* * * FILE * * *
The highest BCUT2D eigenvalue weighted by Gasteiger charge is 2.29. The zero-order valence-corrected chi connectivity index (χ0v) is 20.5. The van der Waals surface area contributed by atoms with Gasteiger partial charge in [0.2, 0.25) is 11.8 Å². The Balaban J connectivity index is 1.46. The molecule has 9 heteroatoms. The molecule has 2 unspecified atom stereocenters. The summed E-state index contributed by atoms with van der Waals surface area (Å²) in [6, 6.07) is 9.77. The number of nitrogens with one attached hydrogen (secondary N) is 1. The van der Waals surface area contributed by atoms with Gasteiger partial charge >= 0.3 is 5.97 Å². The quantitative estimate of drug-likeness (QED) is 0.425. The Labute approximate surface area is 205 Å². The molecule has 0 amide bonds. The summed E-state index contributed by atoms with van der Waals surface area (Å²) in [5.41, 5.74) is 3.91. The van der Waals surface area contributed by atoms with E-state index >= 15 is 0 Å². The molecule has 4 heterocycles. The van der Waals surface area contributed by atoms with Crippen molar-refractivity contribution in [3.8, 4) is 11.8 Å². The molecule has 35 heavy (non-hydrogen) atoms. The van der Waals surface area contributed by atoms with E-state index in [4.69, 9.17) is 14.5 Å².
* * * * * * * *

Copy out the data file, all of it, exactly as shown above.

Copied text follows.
The highest BCUT2D eigenvalue weighted by Gasteiger charge is 2.29. The zero-order valence-corrected chi connectivity index (χ0v) is 20.5. The van der Waals surface area contributed by atoms with Gasteiger partial charge in [0.2, 0.25) is 11.8 Å². The Balaban J connectivity index is 1.46. The molecule has 9 heteroatoms. The molecule has 2 unspecified atom stereocenters. The summed E-state index contributed by atoms with van der Waals surface area (Å²) in [6, 6.07) is 9.77. The number of nitrogens with one attached hydrogen (secondary N) is 1. The van der Waals surface area contributed by atoms with Gasteiger partial charge >= 0.3 is 5.97 Å². The quantitative estimate of drug-likeness (QED) is 0.425. The Labute approximate surface area is 205 Å². The molecule has 0 amide bonds. The summed E-state index contributed by atoms with van der Waals surface area (Å²) in [5.41, 5.74) is 3.91. The van der Waals surface area contributed by atoms with E-state index >= 15 is 0 Å². The molecule has 4 heterocycles. The van der Waals surface area contributed by atoms with Crippen molar-refractivity contribution in [3.8, 4) is 11.8 Å². The molecule has 35 heavy (non-hydrogen) atoms. The van der Waals surface area contributed by atoms with E-state index in [4.69, 9.17) is 14.5 Å².